Cerebral perfusion and diffusion in stroke: Association with aphasia severity in the early phases of recovery
KeywordsHealth Sciences, Speech Pathology.
AdvisorHolland, Audrey L.
MetadataShow full item record
PublisherThe University of Arizona.
RightsCopyright © is held by the author. Digital access to this material is made possible by the University Libraries, University of Arizona. Further transmission, reproduction or presentation (such as public display or performance) of protected items is prohibited except with permission of the author.
AbstractThe purpose of this study was to investigate the relationship between aphasia severity and cerebral perfusion and lesion size in stroke. Nine subjects with acute ischemic stroke were examined within 24 hours of symptom onset and six were reexamined at one-month post-stroke. Examination included aphasia testing, testing of face discrimination ability, administration of the National Institutes of Health Stroke Scale, and perfusion MRI (PI), diffusion MRI (DWI), and T2-weighted MRI (T2-MRI). Subjects with a variety of aphasia types and a large range of aphasia severity participated in the study. MR images were visually inspected to verify perfusion and diffusion abnormalities. Perfusion abnormality was quantified by calculating a perfusion signal ratio of the affected hemisphere over the whole image (left/whole = ratio). Lesion volume was calculated from the DWI and T2-MRI. A perfusion abnormality larger than a DWI lesion was observed in 8 of 9 subjects. Minimal lesions were observed on DWI in three of the subjects while their PI revealed significant perfusion abnormality. Correlation coefficients (Spearman) between aphasia severity and hypoperfusion were significant in the acute stage and again at one-month post-stroke. Five of six subjects that were reexamined at one-month post-stroke experienced significant aphasia recovery. Visual inspection of their PI scans suggests that aphasia recovery was accompanied by increase in cerebral perfusion. The correlation between aphasia severity and lesion size was not statistically significant in the acute stage or at one-month post-stroke. Consequently, it is probable that cerebral hypoperfusion is a better predictor of aphasia severity and recovery in early stroke than lesion volume.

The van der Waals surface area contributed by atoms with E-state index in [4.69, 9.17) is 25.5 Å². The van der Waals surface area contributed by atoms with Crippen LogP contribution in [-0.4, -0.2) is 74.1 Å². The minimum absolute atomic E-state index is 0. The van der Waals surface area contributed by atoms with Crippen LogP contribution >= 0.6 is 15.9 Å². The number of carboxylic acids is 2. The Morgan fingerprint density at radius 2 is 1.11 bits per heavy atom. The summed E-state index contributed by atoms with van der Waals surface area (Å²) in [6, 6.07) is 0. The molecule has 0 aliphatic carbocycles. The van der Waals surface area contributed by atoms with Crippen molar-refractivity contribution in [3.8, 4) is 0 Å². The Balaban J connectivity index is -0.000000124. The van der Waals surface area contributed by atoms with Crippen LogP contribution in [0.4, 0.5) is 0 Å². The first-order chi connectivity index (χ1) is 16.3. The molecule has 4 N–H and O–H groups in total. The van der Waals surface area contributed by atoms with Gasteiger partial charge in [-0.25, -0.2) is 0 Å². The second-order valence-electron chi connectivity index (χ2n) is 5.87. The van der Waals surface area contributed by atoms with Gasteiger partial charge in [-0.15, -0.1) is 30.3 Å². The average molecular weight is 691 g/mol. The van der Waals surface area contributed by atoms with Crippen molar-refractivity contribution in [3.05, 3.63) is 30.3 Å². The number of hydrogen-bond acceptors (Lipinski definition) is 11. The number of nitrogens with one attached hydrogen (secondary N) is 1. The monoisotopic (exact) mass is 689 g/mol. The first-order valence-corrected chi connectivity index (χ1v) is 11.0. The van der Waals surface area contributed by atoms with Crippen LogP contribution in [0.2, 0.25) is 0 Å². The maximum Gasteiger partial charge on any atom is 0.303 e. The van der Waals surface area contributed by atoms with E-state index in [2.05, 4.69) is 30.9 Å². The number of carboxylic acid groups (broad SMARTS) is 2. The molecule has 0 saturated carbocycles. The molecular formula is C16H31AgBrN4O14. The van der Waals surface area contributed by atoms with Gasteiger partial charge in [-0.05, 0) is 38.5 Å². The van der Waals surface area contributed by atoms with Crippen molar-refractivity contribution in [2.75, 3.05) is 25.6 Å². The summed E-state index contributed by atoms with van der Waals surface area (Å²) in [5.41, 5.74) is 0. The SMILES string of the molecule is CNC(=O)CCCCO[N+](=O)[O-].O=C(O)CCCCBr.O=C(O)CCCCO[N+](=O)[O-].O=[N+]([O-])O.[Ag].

Degree ProgramGraduate College
Speech and Hearing Sciences